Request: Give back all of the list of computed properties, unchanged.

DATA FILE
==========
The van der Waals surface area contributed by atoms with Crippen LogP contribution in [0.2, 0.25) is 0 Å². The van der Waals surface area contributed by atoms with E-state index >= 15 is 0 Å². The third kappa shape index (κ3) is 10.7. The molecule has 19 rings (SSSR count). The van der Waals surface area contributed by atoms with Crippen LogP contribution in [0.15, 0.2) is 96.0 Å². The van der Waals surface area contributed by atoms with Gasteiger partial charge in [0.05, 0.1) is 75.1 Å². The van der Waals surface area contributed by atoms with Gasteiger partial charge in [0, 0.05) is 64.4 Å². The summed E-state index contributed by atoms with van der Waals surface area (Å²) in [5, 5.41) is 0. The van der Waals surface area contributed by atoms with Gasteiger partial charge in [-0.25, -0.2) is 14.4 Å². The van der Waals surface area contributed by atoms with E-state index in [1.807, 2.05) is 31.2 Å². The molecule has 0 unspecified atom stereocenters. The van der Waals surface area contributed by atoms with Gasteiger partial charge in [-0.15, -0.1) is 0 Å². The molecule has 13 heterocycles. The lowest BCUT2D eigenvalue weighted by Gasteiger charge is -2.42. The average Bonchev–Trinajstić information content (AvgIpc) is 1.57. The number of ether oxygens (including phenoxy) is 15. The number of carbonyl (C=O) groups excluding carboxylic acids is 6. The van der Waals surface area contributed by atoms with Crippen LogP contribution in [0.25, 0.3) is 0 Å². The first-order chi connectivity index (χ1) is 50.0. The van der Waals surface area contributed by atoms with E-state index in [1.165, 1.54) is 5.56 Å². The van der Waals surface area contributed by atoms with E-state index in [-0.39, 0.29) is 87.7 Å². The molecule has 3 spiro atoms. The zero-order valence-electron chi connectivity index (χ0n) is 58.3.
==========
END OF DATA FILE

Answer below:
The van der Waals surface area contributed by atoms with Crippen LogP contribution in [0.2, 0.25) is 0 Å². The van der Waals surface area contributed by atoms with E-state index >= 15 is 0 Å². The third kappa shape index (κ3) is 10.7. The molecule has 19 rings (SSSR count). The van der Waals surface area contributed by atoms with Crippen LogP contribution in [0.15, 0.2) is 96.0 Å². The van der Waals surface area contributed by atoms with Gasteiger partial charge in [0.05, 0.1) is 75.1 Å². The van der Waals surface area contributed by atoms with Gasteiger partial charge in [0, 0.05) is 64.4 Å². The summed E-state index contributed by atoms with van der Waals surface area (Å²) in [5, 5.41) is 0. The van der Waals surface area contributed by atoms with Gasteiger partial charge in [-0.25, -0.2) is 14.4 Å². The van der Waals surface area contributed by atoms with E-state index in [1.807, 2.05) is 31.2 Å². The molecule has 0 unspecified atom stereocenters. The van der Waals surface area contributed by atoms with Gasteiger partial charge in [-0.15, -0.1) is 0 Å². The molecule has 13 heterocycles. The lowest BCUT2D eigenvalue weighted by Gasteiger charge is -2.42. The average Bonchev–Trinajstić information content (AvgIpc) is 1.57. The number of ether oxygens (including phenoxy) is 15. The number of carbonyl (C=O) groups excluding carboxylic acids is 6. The van der Waals surface area contributed by atoms with Crippen LogP contribution in [0.25, 0.3) is 0 Å². The first-order chi connectivity index (χ1) is 50.0. The van der Waals surface area contributed by atoms with E-state index in [1.165, 1.54) is 5.56 Å². The van der Waals surface area contributed by atoms with E-state index in [-0.39, 0.29) is 87.7 Å². The molecule has 3 spiro atoms. The zero-order valence-electron chi connectivity index (χ0n) is 58.3.